The simplest level of information here is just the plain genetics.  Here are some quick factoids to get us started:

  • MTHFR is the short name for the genes that code for the enzyme that changes folic acid to the active form that your body uses (the long name is methylfolate reductace).
  • 1298 is the marker for one particular MTHFR gene.
  • The official genetics labeling of this gene is Rs1801131. Sigh.
  • You get one copy of this gene from your mother and one from your father, so there are two possible copies that can be either “normal” or “mutant”
  • If you inherited one good copy and one bad copy that’s called “heterozygous A1298C”
  • If you inherited two bad copies (one from each parent) that’s called “homozygous A1298C”
  • A…C stand for the bases that you actually have.  A = adenine C = cytosine.  Bases are essentially the letters that spell out your genetic code.  There are four of them commonly (C, T, A and G).
  • When this gene is “normal”or “wild type” (I love that name) it looks like MTHFR A1298A.
  • Heterozygous mutations (one good copy and one bad) are MTHFR A1298C because there is one normal A and one abnormal C Also occasionally written 1298AC.
  • Homozygous A1298C (two bad copies) can also be written as C1298C (because there are two abnormal copies with C instead of A). Occasionally you’ll also see it written 1298CC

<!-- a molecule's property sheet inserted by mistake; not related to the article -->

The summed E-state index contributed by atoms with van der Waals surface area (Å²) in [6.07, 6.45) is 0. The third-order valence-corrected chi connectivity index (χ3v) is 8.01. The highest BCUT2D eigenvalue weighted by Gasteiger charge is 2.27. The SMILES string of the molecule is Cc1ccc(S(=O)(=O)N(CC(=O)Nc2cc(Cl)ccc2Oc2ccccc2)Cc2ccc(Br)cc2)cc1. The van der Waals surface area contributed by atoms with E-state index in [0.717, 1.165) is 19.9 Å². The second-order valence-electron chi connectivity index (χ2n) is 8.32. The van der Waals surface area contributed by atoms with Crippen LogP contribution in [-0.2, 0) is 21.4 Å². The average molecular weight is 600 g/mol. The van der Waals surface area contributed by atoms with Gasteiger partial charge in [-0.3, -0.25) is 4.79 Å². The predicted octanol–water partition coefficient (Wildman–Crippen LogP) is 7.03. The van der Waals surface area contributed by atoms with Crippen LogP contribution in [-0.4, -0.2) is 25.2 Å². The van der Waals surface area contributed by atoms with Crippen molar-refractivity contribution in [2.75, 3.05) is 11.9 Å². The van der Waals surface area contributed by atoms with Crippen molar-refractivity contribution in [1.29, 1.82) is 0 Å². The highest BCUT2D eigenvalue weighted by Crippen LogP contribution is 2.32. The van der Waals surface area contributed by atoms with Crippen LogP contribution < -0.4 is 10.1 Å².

Phew! So the take-away there is MTHFR A1298C means you have at least one bad copy of this gene, and if it’s called homozygous, or C1298C then you have two bad copies.

How Much of a Problem Is This?

The MTHFR A1298C mutation is considered less serious than the C677T mutation because it seems to cause less impairment to actual methylation function than C677T.  That doesn’t in any way mean that it isn’t an issue. This mutation can still be a significant problem If you don’t have a good diet, don’t take supplements or burden your body with a lot of stressors like smoking, alcohol, drugs, sedentary lifestyle or high stress. If you get lots of dark green leafy veggies, legumes and other food sources of natural folate – see this post – then you’re probably already getting good methylfolate. If your diet isn’t up to scratch, then supplementation can be useful and here’s a whole post about that.